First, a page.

WATER FROM THE WELL: These are the generations

Existential angst as we raise children who make different choices than our own –often leading to rupture, estrangement and alienation –leads many parents to question the truth of their own existence.

By NECHAMA GOLDMAN BARASH
November 8, 2018 00:28
WATER FROM THE WELL: These are the generations

BIRTH OF Esau and Jacob as an example of twins’ fate against the arguments of astrology, by François Maitre, 1475-1480, detail from miniature at the Museum Meermanno Westreenianum, The Hague.. (photo credit: Wikimedia Commons)

 
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As we continue reading in the Book of Genesis, the complexity of family relationships emerges from within stories of moral ambiguity. This week’s Torah portion, Toldot, continues this pattern with stories of deception between parent and child, brother and brother and husband and wife.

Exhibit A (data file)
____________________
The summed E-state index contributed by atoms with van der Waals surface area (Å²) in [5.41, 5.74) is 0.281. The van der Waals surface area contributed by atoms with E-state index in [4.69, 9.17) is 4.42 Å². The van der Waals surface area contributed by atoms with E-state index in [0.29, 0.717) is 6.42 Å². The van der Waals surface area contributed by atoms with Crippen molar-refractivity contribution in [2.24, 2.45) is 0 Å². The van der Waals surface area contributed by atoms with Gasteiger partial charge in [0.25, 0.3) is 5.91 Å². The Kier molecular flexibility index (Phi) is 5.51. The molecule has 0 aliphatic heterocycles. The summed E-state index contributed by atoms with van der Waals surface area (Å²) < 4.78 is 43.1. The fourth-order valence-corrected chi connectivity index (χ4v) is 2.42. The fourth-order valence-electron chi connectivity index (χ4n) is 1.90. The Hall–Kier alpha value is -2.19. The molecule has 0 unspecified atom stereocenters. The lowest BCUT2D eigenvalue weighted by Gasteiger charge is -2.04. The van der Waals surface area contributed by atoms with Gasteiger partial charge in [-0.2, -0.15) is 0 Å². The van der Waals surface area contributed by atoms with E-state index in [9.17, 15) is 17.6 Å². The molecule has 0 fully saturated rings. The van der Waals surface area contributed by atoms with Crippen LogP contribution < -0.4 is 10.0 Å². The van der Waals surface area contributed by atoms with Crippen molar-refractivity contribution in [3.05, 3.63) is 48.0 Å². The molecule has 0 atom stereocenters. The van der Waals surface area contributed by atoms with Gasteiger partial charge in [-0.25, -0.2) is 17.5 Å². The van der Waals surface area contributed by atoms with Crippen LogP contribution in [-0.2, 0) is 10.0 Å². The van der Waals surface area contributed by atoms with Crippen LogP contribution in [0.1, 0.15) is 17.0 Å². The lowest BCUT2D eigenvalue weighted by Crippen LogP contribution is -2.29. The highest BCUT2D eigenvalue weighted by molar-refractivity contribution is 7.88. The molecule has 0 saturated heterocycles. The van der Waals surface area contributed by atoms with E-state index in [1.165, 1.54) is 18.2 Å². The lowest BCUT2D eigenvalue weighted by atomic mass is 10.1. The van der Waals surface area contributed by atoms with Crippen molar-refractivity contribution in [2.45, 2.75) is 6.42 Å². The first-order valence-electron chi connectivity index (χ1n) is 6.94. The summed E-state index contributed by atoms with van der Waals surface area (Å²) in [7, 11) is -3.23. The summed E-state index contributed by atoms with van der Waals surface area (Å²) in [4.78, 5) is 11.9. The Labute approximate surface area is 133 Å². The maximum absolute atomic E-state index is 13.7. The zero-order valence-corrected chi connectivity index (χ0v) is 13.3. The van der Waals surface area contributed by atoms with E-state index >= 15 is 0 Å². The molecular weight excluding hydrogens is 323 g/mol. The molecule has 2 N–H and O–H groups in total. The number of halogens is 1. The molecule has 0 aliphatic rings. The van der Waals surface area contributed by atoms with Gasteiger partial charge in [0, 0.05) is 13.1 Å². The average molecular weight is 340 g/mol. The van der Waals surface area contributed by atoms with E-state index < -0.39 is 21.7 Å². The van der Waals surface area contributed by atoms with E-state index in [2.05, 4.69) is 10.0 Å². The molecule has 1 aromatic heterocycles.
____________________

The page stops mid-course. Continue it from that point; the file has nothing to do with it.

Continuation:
Certain things are unique to our portion. We have the predictable barrenness of Rebekah, but Isaac singularly prays to God in the presence of his wife to end her barrenness. He does not take a second spouse or concubine. We have been told that he loves his wife, and in this week’s portion, King Abimelech, who thinks the beautiful Rebekah is Isaac’s sister, looks out his window and sees Isaac being intimate with Rebekah, causing her laughter. Despite these differences, the birth of the twins ruptures marital harmony, with each parent choosing a child to favor, thus causing enmity between the brothers and leading to tragic events that divide the family forever. Jacob, who is forced to flee at the end of the portion, will only return after Rebekah is dead.

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